You help others. Let us be there for you
As part of the Our Frontline campaign to support the mental health of all those out working to protect us during the coronavirus crisis, we’ll be regularly sharing stories, tips and other thoughts about what life is like for them at the moment, in their own words.
Here, Brenda Phillips, a volunteer on Samaritans’ dedicated support line for NHS and social care staff, reflects on the challenges frontline workers have faced over the past year since the first COVID-19 lockdown.
No-one envisaged or wanted this pandemic, but, once it was inevitable, Samaritans launched a dedicated wellbeing line for our health and social care staff who have acted as our frontline against coronavirus. The line is open 7 days a week, from 7am until 11pm. We did this with speed and enthusiasm, matched only by the alacrity with which volunteers signed up to join, and it’s a huge privilege to be part of this.
We speak to all manner of key workers within the health and social care sector, including medical professionals and other roles from porters to administrators. Many of these roles were already stressful at the best of times and the pandemic piled on unprecedented pressure.
Everyone is different and every call is different. I’ve heard from callers worried about safety, unexpected redeployment, juggling the relentless demands of work and home life, and matters like bereavement. I’ve also heard from those struggling with exhaustion and isolation and I’ve often offered a listening ear to callers who’ve told me they felt guilty for not doing more.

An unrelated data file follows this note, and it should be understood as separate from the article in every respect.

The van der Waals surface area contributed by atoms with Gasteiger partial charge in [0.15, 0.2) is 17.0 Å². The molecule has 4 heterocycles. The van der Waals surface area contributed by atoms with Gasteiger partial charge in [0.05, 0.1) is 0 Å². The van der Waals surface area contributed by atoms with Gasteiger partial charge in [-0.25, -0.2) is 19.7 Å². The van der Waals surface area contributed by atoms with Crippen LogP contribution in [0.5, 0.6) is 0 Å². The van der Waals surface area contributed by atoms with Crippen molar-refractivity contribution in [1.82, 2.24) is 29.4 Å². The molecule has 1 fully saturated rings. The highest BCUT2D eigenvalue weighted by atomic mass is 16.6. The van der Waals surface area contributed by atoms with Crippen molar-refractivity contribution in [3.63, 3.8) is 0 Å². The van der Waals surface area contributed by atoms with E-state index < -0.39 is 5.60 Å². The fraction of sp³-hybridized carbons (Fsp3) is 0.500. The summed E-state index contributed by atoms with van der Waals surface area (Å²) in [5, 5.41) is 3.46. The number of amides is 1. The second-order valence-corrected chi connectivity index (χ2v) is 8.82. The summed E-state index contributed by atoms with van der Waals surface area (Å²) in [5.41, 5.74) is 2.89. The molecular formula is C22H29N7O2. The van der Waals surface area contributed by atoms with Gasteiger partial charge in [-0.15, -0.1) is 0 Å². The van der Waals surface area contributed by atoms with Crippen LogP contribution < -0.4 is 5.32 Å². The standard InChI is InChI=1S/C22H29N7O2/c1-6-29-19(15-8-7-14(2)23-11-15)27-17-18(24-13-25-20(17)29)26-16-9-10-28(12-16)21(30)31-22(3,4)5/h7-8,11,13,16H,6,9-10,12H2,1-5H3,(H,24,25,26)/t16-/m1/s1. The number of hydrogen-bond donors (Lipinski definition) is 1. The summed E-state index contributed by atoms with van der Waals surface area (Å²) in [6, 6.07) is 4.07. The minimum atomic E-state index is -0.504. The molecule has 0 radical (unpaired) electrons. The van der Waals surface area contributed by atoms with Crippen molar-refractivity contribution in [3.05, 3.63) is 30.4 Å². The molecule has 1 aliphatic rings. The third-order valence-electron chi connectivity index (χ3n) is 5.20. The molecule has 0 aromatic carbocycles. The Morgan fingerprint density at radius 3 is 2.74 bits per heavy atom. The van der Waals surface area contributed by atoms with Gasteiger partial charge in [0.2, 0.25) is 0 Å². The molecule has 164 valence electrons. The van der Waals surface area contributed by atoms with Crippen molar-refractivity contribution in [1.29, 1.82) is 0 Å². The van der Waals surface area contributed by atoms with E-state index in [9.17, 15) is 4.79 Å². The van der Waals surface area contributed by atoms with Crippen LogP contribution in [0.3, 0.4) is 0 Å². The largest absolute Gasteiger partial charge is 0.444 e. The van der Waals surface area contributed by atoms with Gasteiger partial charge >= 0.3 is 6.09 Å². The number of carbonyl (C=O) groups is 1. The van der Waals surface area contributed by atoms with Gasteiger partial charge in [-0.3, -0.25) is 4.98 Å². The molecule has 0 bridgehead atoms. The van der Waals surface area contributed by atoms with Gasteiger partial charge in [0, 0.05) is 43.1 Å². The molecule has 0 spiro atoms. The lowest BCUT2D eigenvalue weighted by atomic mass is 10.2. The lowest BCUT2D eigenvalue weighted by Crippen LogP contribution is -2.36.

Frontline workers often put other people’s feelings above their own
Looking back on the year, I’ve realised how frontline workers often put other people’s feelings above their own, with some callers saying that they didn’t want to burden colleagues or risk passing on Covid 19 to friends and families. While they were struggling, they needed to talk about how they were feeling and that’s where we come in.
Talking things through can provide comfort and perspective. We can discuss options or coping strategies, but often the pressing need from health and social care workers is simply to offload to someone who will listen without judgement. Whether it’s been one terrible day or they have been struggling to cope for a prolonged period of time, we are there to listen and support them.
I would encourage other frontline workers to reach out for support when they need it. We hear first hand from our incredible NHS and social care staff about the difference talking to us makes. We know how tough it’s been. We know you are resilient. And we know you are only human. Support like ours and through Our Frontline is a safe space for key workers to share what they are facing with someone and I’d urge anyone struggling to cope to reach out and give us a try.